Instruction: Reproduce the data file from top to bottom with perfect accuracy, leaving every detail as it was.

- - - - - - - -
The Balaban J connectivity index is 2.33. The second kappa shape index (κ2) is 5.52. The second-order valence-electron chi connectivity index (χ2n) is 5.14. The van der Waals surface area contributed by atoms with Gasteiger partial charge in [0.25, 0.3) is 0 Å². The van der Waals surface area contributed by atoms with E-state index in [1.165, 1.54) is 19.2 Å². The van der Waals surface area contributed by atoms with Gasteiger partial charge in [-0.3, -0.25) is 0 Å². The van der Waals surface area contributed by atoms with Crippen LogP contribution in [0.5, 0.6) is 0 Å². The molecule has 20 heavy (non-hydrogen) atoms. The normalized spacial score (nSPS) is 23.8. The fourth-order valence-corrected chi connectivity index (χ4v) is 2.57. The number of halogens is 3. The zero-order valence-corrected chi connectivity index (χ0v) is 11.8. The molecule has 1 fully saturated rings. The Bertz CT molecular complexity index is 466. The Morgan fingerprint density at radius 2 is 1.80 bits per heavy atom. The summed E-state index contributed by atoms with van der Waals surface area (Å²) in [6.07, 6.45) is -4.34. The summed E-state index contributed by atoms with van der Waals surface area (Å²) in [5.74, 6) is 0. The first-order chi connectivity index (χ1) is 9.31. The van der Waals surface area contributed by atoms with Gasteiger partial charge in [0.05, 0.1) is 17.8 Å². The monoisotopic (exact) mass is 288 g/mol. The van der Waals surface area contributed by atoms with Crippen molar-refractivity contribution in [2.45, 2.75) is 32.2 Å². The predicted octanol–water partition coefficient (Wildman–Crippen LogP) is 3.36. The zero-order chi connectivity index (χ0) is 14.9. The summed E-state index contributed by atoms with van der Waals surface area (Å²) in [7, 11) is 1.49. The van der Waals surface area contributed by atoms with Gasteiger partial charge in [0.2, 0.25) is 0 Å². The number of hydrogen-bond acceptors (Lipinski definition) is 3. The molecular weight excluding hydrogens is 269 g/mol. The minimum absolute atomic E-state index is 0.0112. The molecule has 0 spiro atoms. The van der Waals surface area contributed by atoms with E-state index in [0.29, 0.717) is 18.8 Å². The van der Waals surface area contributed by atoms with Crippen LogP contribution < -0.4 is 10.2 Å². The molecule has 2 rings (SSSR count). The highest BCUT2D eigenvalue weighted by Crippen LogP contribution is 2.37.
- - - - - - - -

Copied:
The Balaban J connectivity index is 2.33. The second kappa shape index (κ2) is 5.52. The second-order valence-electron chi connectivity index (χ2n) is 5.14. The van der Waals surface area contributed by atoms with Gasteiger partial charge in [0.25, 0.3) is 0 Å². The van der Waals surface area contributed by atoms with E-state index in [1.165, 1.54) is 19.2 Å². The van der Waals surface area contributed by atoms with Gasteiger partial charge in [-0.3, -0.25) is 0 Å². The van der Waals surface area contributed by atoms with Crippen LogP contribution in [0.5, 0.6) is 0 Å². The molecule has 20 heavy (non-hydrogen) atoms. The normalized spacial score (nSPS) is 23.8. The fourth-order valence-corrected chi connectivity index (χ4v) is 2.57. The number of halogens is 3. The zero-order valence-corrected chi connectivity index (χ0v) is 11.8. The molecule has 1 fully saturated rings. The Bertz CT molecular complexity index is 466. The Morgan fingerprint density at radius 2 is 1.80 bits per heavy atom. The summed E-state index contributed by atoms with van der Waals surface area (Å²) in [6.07, 6.45) is -4.34. The summed E-state index contributed by atoms with van der Waals surface area (Å²) in [5.74, 6) is 0. The first-order chi connectivity index (χ1) is 9.31. The van der Waals surface area contributed by atoms with Gasteiger partial charge in [0.05, 0.1) is 17.8 Å². The monoisotopic (exact) mass is 288 g/mol. The van der Waals surface area contributed by atoms with Crippen molar-refractivity contribution in [2.45, 2.75) is 32.2 Å². The predicted octanol–water partition coefficient (Wildman–Crippen LogP) is 3.36. The zero-order chi connectivity index (χ0) is 14.9. The summed E-state index contributed by atoms with van der Waals surface area (Å²) in [7, 11) is 1.49. The van der Waals surface area contributed by atoms with Gasteiger partial charge in [0.2, 0.25) is 0 Å². The number of hydrogen-bond acceptors (Lipinski definition) is 3. The molecular weight excluding hydrogens is 269 g/mol. The minimum absolute atomic E-state index is 0.0112. The molecule has 0 spiro atoms. The van der Waals surface area contributed by atoms with E-state index in [0.29, 0.717) is 18.8 Å². The van der Waals surface area contributed by atoms with Crippen LogP contribution < -0.4 is 10.2 Å². The molecule has 2 rings (SSSR count). The highest BCUT2D eigenvalue weighted by Crippen LogP contribution is 2.37.